June 8, 2015

I’ve written several times about the “degree bias” that permeates America’s myopic commitment to the myth of “college degrees for everyone.”

Some of those previous postings have generated comments from individuals who have experienced employment hurdles as a direct result of “degree bias.” I’ll quote from a few, putting my edits in parentheses:

“My boss promised me a promotion but the administrative officer informed me that no such promotion would ever be forthcoming because I lacked a degree . . . . ‘But I have been doing this job for five years,’ I argued. ‘And you do it superbly BUT you are not qualified to do it.’”

“A Cornell professor I heard speak also abhorred the waste of time and money: ‘You don’t need a college degree to sell insurance.’”

“This (the May 31, 2012 blog) made me cry, (had I not been given an opportunity) because I didn’t have a college degree, my life would be much different today. . . . you helped me make a point I have been preaching for years.”

And, finally, from a retired tenured full professor, “I agree. The smartest person I’ve ever known didn’t even graduate from high school. She had learned more from eleven years of schooling than most people learn from . . . oh . . . twenty.”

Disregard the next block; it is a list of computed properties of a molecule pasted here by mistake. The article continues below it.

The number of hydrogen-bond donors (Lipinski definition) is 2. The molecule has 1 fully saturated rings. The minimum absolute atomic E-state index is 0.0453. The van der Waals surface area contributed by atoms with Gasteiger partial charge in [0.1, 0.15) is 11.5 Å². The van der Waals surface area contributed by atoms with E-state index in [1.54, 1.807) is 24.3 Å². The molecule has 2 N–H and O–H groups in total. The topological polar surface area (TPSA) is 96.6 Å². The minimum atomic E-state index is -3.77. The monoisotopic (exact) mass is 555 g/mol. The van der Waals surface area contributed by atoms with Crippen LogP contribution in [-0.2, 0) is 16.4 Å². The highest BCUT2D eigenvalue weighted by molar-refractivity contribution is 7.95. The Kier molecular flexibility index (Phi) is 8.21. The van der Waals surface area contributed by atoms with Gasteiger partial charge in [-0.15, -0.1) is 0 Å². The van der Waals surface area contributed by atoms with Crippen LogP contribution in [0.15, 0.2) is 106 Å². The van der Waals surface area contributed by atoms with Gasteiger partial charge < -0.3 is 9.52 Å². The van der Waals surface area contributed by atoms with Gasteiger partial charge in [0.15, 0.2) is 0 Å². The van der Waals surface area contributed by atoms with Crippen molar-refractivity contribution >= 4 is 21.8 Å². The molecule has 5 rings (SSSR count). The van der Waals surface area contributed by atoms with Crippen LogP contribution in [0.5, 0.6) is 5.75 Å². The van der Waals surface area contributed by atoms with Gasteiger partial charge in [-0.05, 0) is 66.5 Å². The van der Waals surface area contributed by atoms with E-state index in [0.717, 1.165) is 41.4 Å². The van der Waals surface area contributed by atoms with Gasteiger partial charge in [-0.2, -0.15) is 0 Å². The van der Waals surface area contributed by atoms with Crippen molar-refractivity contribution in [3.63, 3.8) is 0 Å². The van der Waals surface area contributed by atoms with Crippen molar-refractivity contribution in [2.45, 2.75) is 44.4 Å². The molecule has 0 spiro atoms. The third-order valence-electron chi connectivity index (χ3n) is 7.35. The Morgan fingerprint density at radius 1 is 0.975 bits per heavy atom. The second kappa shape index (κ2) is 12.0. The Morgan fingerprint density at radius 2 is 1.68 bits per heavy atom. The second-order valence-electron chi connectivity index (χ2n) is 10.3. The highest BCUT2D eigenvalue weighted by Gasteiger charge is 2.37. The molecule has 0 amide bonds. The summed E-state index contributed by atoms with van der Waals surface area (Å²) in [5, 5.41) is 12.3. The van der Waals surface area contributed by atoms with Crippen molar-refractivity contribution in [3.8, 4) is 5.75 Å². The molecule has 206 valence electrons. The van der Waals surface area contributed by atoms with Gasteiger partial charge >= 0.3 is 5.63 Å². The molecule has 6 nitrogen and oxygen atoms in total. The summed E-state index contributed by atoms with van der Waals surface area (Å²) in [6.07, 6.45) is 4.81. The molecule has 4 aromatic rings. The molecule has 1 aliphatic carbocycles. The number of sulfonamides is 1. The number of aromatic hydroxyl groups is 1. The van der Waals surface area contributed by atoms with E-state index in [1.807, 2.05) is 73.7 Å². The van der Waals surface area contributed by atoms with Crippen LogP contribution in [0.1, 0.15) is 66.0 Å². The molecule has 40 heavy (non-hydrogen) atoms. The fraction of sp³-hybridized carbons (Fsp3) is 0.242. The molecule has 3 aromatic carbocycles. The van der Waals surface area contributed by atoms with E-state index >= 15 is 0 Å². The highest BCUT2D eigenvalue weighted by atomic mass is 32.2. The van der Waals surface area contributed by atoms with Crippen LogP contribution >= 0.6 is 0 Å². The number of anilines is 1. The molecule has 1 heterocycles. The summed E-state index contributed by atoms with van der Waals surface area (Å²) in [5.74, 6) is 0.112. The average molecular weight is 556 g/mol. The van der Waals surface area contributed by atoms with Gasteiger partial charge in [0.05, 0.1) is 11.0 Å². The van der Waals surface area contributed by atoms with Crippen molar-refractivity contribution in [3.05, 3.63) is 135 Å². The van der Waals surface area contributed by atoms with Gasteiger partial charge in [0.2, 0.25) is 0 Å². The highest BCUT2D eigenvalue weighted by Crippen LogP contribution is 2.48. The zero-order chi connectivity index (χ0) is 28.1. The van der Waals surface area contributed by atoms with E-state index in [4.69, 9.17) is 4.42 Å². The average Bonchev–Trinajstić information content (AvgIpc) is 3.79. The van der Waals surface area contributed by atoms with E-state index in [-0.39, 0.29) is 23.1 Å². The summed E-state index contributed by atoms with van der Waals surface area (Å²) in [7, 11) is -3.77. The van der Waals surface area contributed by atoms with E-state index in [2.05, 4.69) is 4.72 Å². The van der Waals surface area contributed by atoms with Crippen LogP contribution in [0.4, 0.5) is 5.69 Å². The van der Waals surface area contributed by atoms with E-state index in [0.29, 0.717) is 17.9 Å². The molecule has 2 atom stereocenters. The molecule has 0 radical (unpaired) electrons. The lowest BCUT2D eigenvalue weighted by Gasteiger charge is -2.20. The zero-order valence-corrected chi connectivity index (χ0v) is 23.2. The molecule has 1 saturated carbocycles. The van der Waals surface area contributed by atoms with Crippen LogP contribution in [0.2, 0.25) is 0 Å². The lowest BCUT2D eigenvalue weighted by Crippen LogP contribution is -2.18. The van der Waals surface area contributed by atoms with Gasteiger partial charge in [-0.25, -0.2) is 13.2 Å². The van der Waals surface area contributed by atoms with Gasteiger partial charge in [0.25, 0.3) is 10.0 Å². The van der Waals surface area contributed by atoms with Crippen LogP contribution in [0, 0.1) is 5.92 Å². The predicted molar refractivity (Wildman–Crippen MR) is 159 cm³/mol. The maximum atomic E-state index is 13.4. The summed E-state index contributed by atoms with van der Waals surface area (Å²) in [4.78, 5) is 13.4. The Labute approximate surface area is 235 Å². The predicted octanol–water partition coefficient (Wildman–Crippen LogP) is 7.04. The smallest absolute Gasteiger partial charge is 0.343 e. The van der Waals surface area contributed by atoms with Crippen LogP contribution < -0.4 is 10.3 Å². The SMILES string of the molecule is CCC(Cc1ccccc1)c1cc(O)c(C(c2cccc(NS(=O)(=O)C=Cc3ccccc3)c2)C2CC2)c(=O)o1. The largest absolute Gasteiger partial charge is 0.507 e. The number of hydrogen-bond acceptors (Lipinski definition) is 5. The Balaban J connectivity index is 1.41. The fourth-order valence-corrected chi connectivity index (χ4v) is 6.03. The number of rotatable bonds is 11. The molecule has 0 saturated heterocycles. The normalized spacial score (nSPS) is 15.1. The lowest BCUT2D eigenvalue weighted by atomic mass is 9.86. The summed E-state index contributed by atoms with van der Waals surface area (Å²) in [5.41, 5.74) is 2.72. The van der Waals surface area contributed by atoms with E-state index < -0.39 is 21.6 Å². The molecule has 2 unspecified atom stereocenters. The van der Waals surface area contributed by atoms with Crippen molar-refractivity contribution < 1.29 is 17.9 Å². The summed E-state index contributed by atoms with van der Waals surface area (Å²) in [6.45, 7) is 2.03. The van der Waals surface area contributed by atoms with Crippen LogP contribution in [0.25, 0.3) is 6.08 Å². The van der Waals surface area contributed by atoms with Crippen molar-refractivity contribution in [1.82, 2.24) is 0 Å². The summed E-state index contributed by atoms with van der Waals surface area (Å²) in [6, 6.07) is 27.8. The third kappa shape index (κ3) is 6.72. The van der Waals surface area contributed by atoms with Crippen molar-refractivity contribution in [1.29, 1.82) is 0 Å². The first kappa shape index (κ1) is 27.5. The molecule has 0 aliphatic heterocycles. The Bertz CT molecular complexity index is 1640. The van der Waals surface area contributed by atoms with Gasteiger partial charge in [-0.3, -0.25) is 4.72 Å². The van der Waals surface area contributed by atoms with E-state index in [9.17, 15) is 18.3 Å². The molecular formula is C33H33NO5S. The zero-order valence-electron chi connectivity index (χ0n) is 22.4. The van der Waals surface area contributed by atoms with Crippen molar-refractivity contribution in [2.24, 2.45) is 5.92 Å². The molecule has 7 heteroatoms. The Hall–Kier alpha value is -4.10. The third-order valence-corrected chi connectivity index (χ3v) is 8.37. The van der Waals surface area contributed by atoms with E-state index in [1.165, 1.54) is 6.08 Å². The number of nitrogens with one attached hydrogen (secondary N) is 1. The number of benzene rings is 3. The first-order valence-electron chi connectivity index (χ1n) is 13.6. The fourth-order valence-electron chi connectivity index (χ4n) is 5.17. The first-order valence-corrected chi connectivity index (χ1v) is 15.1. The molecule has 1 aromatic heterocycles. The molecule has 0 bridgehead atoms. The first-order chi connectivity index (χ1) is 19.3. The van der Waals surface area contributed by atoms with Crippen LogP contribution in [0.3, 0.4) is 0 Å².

There is a brighter side to this story, however, and that involves the hundreds of large organizations in the process and manufacturing arena who are providing career paths through their training tracks. These companies have already discovered that the old method of learning (“lecture/reading/testing”) does not work for the majority of their current employees.

Those employees have grown up in a “learning culture” world of video, simulations and gaming. And, that is where we’ll find part of the answer to the “college degree” dilemma.

If an organization will provide the training that truly connects with the majority of their younger employees it can, often, make those employees “invaluable” to their company. When profits grow and expenses shrink, career paths and promotions will be found. It may be only a partial answer — but, at least, it provides some hope for the millions of individuals who do not choose to (or, do not) belong in a college curriculum.

More on Wednesday – – –

— Bill Walton: co-Founder, ITC Learning (Mondays & Wednesdays)